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Flood waters stay at bay

By Ellen Bacca
Published On: Dec 13 2012 06:17:50 PM CST
Updated On: Dec 13 2012 06:33:29 PM CST
Craven County -

Betty Toler has watched her backyard flood like clockwork. The rains come down, the floods go up, and the damages soar. In the past year and a half, run off from Neuse Boulevard has cost her $46,000 in damage.

"When it gets in here and gets up to the backs of your windows here this high," said Toler pointing about a foot off the ground, "that's a lot of water."

The water affected three lawns adjacent to a forest that lines Neuse Boulevard. But Toler always got the heaviest blow.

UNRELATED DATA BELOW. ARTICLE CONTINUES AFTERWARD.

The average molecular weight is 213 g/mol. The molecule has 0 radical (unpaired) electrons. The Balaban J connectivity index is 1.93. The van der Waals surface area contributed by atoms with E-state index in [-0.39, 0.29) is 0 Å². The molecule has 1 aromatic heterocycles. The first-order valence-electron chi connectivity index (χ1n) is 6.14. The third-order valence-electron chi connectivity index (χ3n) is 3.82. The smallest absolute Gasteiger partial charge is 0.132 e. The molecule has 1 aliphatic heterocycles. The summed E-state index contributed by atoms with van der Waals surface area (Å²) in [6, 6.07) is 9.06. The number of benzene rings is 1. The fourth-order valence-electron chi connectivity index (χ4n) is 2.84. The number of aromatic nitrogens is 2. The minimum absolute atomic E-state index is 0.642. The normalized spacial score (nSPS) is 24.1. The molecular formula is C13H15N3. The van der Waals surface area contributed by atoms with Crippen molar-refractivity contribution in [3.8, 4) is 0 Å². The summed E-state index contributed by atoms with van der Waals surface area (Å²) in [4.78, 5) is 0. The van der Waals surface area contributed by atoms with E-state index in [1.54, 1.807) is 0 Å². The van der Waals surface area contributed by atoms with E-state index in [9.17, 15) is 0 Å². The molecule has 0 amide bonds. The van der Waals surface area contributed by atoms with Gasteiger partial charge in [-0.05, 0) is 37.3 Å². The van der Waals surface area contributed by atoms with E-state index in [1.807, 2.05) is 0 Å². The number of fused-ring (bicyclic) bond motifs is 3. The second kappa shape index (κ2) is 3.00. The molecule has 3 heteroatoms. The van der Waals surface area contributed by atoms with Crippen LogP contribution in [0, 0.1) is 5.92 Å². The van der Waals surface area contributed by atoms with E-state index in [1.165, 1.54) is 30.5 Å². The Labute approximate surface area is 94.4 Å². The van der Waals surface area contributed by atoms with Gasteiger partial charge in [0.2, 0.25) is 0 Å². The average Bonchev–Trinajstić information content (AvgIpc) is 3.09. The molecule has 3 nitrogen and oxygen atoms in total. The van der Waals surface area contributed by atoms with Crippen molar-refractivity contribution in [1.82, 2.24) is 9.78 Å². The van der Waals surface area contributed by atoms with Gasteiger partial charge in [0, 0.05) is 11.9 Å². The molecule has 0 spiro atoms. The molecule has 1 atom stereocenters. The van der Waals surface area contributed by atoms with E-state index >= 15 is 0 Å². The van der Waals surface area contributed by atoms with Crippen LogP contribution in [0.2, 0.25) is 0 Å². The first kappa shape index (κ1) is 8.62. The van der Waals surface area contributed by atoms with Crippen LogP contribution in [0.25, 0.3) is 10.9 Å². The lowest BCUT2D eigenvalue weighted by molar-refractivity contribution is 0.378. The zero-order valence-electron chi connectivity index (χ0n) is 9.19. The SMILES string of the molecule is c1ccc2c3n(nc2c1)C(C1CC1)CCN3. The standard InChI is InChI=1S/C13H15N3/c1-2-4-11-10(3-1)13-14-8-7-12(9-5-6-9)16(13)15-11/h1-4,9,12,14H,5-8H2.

"When it starts coming in it comes between those two sheds right there and it all comes on us."

Toler says she submitted plenty of complaints of flooding to the City of New Bern. And in June, she got a big surprise. The new storm drainage plan had selected the flooding near her house as one of the problem spots in the city. For a week, a crew worked to establish a new ditch hidden in the forest near her property. This ditch now conveys water swiftly away from Neuse Blvd. and out of private property.

"Now you see its been raining, usually this is all standing full of water, I haven't had any water." said Toler.

The new storm drainage program has renovated dozens of ditches and drainage areas like the one near Toler in the past few months.

Each year, along with continual maintenance, a big project will be selected. This year, Trent Village was completely gutted and refurbished. This cost a total of $80,000.

Since the project has started, a Public Works Employee says the number of phone calls reporting flooding have gone down. However, the drier fall weather may contribute to that reduction a great deal.